The first computer I ever bought was a Macintosh LC while I was late in my freshman year of college in NYC. I used it for papers, CompuServe, and (of course) Flight Simulator. There was no Internet back then.
I loved the Mac while I had it, but then I got a job on Wall Street and was forced to make the switch to MS-DOS, which included Lotus 1-2-3 and Word Perfect. This led to Windows 3.11, Microsoft Office, and Windows 95, and to my long career in software design and development. Software development in the Microsoft family of tools has been great and I have been quite the loyal Microsoft puppy since then, even to the point of wishing Macs "would just go away".
This all changed about three weeks ago. I bought my wife an iPod Nano for Christmas. The device was truly amazing. I also downloaded iTunes for her Windows XP laptop and was shocked at how much more intuitive and easy it was to use versus Windows Media Player 10.
Part of her gift was the ability to go to the Apple store at the mall and pick two accessories for her new iPod. While we were there we saw the PowerBook and its great price as compared to many Windows-based laptops. It was very impressive. It came with so much software. It was so light. It was tiny. It just became so apparent to us both that we had found the perfect laptop for Roseanne to take back to school full-time. We bought it (getting a student discount, which was really nice) and I had it up and running on our network in short order.
There were two specific things that I needed to do to the domain controller / Exchange server. First, I needed to turn off network encryption as the default setting and change it to "when available". Second, I needed to make the IMAP4 service enabled and automatic as opposed to disabled. Now she can get to all of her network shares using her old domain user name and password, and she can use the built-in Mail program to get her Exchange mail.
So easy, reliable, impressive, and sleek is the PowerBook that I have abandoned the idea of getting a new Dell desktop machine (which I've been thinking about for months) and I have decided on the new PowerMac G5. I'll use my laptop as my development machine when I need to work on my .NET applications. The Mac is just so stable, easy and enjoyable to use, and it offers so much more capability and compatibility with regard to working with digital media that I've decided to switch back and make Windows my secondary operating system.
Classic example: Shouldn't I be able to put a DVD into my computer and watch it? No questions asked? Nothing to configure? Cuz you can do that on a Mac as soon as you turn it on after you take it out of the box. You can't do that on Windows XP unless (and I'm not even sure THIS is true) you get the special "Media Center Edition" (which in my opinion doesn't even come close to being as useful, feature-packed, or easy to use as TiVo). Sometimes laptops will ship with a third party DVD decoding package such as InterVideo WinDVD, but that goes back to my first point about this. DVDs have been out for years and years. Mainstream Windows still has no native way to play them. In fact just tonight I put a DVD into my Windows XP machine to watch and instead of playing the DVD, the entire operating system froze and I had to hold the power button in for five seconds to get the thing to reboot.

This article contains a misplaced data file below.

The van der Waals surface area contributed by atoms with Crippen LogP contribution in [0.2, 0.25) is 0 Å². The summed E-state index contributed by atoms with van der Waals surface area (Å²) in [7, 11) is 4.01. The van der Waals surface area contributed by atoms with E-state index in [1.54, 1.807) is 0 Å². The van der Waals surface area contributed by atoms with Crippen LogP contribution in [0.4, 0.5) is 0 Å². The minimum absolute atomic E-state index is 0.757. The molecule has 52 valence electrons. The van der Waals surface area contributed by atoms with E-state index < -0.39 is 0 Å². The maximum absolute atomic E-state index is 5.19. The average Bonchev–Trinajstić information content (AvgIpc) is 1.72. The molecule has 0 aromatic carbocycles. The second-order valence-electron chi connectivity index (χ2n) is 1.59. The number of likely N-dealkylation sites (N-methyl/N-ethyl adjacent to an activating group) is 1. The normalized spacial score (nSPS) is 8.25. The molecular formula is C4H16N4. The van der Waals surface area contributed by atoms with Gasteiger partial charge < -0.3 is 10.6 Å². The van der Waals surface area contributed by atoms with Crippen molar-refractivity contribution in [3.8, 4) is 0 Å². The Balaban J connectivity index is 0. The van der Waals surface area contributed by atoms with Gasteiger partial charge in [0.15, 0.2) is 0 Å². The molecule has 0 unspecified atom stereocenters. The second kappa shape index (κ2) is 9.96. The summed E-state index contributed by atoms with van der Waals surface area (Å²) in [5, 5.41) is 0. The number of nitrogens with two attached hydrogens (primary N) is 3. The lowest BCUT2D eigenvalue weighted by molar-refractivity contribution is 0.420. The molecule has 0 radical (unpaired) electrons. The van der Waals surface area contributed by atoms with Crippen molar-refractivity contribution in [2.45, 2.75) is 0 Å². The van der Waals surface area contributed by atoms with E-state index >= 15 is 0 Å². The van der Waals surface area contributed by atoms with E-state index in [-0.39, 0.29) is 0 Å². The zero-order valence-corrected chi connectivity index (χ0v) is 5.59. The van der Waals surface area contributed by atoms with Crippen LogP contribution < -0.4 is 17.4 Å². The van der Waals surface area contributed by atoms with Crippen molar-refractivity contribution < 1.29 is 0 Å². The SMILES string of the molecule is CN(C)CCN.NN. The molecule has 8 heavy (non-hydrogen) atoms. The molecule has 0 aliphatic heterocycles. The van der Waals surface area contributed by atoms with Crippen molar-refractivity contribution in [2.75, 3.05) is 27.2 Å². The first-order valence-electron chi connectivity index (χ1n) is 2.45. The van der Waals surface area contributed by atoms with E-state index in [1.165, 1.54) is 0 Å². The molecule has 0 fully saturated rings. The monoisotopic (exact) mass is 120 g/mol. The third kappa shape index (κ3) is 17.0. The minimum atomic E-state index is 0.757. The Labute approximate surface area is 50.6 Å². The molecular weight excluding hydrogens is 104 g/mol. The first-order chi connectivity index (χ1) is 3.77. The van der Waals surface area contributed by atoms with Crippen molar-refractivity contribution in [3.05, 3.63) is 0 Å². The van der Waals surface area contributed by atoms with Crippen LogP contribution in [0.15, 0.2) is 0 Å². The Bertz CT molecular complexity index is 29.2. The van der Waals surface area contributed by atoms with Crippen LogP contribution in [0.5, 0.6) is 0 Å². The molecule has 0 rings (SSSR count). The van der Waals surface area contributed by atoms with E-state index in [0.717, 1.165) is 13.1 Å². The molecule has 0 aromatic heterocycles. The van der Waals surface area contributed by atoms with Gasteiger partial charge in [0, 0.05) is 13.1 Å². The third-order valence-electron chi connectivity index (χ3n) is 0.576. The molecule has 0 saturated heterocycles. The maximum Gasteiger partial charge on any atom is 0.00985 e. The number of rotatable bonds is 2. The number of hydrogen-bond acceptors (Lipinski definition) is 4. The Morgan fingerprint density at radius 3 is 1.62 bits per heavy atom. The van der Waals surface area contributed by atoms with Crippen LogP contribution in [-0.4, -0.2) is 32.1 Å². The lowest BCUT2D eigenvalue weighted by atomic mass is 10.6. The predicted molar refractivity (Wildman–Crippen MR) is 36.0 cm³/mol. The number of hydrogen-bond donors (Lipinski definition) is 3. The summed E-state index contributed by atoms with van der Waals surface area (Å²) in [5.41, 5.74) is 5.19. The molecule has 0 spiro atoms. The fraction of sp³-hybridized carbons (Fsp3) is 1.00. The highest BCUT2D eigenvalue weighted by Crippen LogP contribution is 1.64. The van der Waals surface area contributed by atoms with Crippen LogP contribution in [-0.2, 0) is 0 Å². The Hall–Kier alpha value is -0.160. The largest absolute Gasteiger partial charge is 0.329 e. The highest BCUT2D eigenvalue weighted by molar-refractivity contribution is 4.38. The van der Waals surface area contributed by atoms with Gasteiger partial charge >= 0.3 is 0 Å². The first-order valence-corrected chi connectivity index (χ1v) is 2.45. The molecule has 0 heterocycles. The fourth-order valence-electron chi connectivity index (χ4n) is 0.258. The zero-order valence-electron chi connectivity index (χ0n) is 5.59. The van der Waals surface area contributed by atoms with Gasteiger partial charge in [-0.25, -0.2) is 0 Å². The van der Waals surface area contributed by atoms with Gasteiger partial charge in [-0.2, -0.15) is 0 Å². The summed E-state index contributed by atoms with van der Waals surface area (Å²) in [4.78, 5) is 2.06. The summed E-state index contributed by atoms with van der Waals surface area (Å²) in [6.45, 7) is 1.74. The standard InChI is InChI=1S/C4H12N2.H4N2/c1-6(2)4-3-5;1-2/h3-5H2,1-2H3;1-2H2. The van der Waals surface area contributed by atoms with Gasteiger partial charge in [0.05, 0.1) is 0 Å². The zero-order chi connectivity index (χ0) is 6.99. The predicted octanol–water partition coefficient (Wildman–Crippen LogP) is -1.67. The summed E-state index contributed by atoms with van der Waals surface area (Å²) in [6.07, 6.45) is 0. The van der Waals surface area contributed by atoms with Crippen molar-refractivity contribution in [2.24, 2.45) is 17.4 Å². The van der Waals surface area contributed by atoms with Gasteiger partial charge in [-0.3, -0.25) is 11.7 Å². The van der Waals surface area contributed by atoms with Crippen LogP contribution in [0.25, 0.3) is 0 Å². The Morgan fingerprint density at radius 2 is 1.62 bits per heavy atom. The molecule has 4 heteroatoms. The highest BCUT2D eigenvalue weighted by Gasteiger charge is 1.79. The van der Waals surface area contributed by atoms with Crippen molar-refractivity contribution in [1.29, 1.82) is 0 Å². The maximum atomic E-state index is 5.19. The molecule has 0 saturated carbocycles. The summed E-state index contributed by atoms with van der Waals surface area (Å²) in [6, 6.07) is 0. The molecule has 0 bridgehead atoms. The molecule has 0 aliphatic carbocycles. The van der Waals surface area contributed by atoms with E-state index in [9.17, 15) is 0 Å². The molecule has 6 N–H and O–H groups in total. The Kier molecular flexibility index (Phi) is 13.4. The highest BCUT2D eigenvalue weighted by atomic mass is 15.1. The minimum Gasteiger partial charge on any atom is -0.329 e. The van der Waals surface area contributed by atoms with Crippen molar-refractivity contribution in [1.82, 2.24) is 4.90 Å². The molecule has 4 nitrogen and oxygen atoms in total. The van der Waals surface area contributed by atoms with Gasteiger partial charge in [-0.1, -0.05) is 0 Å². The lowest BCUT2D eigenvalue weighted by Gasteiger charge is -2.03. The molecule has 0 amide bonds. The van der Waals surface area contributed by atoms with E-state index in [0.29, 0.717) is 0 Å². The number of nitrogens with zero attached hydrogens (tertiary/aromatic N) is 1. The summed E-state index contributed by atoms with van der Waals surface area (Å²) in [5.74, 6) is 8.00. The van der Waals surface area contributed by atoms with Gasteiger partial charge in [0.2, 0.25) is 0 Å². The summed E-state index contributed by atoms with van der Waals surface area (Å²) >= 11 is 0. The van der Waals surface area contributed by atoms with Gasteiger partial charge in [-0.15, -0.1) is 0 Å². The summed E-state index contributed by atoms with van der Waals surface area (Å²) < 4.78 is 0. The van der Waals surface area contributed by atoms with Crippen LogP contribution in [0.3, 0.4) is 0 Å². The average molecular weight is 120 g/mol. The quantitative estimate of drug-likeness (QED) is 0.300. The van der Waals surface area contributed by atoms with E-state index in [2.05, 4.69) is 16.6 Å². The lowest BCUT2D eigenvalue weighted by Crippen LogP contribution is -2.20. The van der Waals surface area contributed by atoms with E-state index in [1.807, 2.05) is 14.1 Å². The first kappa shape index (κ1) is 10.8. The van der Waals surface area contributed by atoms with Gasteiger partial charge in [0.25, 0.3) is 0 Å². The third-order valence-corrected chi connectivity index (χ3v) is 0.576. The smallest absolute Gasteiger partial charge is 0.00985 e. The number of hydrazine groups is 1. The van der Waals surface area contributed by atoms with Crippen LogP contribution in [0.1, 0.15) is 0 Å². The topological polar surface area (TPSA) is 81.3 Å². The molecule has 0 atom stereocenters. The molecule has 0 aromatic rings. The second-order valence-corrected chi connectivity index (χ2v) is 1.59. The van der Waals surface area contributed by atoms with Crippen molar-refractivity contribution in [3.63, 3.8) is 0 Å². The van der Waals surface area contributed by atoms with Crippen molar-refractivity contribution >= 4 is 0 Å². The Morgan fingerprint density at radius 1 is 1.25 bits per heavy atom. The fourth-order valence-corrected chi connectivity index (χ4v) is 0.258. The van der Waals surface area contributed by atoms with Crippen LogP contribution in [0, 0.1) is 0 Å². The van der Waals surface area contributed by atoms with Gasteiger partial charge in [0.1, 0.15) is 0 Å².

Mac OS 10.4.3 is absolutely amazing. You get "behind the wheel" of the thing and it just FEELS stronger and tougher than Windows XP. There's a lot more power built right in to the operating system, such as native support for burning or watching DVDs, finding information, files, or programs using a simple text box called "Spotlight" (think Google Desktop Search, but 10 versions from now), and visually OS X is just light years ahead. It also features iChat, an unbelievably powerful and easy to use IM / chat application that makes MSN Messenger look like the old text-based CompuServe that I used to use in college.
On top of all these great features that don't exist in Windows is the following point: They all work. Well. Period. And I didn't even have to do anything to get them to work.
As I said, Windows is not gone from my life completely. I still need to use it to develop .NET applications. But as my full-time operating system? Sorry, it just doesn't measure up. I was able to install one pre-beta version of Vista as well as the full beta 1, and it doesn't even come close to comparing to OS X either. And it won't even come out for at least another year.
I'd be curious to hear about anyone else's thoughts and opinions on operating systems if you care to share them.